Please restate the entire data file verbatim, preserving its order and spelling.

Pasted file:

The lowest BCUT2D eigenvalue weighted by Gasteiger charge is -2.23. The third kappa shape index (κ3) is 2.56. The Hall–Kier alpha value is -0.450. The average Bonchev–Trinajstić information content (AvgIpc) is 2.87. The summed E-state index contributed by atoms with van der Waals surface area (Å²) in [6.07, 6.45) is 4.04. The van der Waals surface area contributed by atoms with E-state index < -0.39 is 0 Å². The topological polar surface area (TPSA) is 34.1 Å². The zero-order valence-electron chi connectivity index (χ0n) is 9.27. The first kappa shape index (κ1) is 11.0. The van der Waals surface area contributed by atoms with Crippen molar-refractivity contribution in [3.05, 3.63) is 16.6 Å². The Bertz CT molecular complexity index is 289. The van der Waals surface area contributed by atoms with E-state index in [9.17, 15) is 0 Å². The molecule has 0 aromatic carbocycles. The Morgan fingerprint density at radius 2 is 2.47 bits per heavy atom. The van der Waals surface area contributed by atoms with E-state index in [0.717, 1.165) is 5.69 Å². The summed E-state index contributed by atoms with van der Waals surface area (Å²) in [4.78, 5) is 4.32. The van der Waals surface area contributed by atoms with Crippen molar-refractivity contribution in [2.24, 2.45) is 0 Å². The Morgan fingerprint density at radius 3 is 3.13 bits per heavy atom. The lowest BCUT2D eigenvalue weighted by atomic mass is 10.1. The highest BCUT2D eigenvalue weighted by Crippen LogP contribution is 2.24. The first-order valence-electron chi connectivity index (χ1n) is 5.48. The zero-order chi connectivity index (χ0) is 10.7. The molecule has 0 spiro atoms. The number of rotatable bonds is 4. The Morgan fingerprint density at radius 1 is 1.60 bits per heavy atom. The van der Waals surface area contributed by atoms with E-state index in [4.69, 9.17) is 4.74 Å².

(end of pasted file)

The lowest BCUT2D eigenvalue weighted by Gasteiger charge is -2.23. The third kappa shape index (κ3) is 2.56. The Hall–Kier alpha value is -0.450. The average Bonchev–Trinajstić information content (AvgIpc) is 2.87. The summed E-state index contributed by atoms with van der Waals surface area (Å²) in [6.07, 6.45) is 4.04. The van der Waals surface area contributed by atoms with E-state index < -0.39 is 0 Å². The topological polar surface area (TPSA) is 34.1 Å². The zero-order valence-electron chi connectivity index (χ0n) is 9.27. The first kappa shape index (κ1) is 11.0. The van der Waals surface area contributed by atoms with Crippen molar-refractivity contribution in [3.05, 3.63) is 16.6 Å². The Bertz CT molecular complexity index is 289. The van der Waals surface area contributed by atoms with E-state index in [9.17, 15) is 0 Å². The molecule has 0 aromatic carbocycles. The Morgan fingerprint density at radius 2 is 2.47 bits per heavy atom. The van der Waals surface area contributed by atoms with E-state index in [0.717, 1.165) is 5.69 Å². The summed E-state index contributed by atoms with van der Waals surface area (Å²) in [4.78, 5) is 4.32. The van der Waals surface area contributed by atoms with Crippen molar-refractivity contribution in [2.24, 2.45) is 0 Å². The Morgan fingerprint density at radius 3 is 3.13 bits per heavy atom. The lowest BCUT2D eigenvalue weighted by atomic mass is 10.1. The highest BCUT2D eigenvalue weighted by Crippen LogP contribution is 2.24. The first-order valence-electron chi connectivity index (χ1n) is 5.48. The zero-order chi connectivity index (χ0) is 10.7. The molecule has 0 spiro atoms. The number of rotatable bonds is 4. The Morgan fingerprint density at radius 1 is 1.60 bits per heavy atom. The van der Waals surface area contributed by atoms with E-state index in [4.69, 9.17) is 4.74 Å².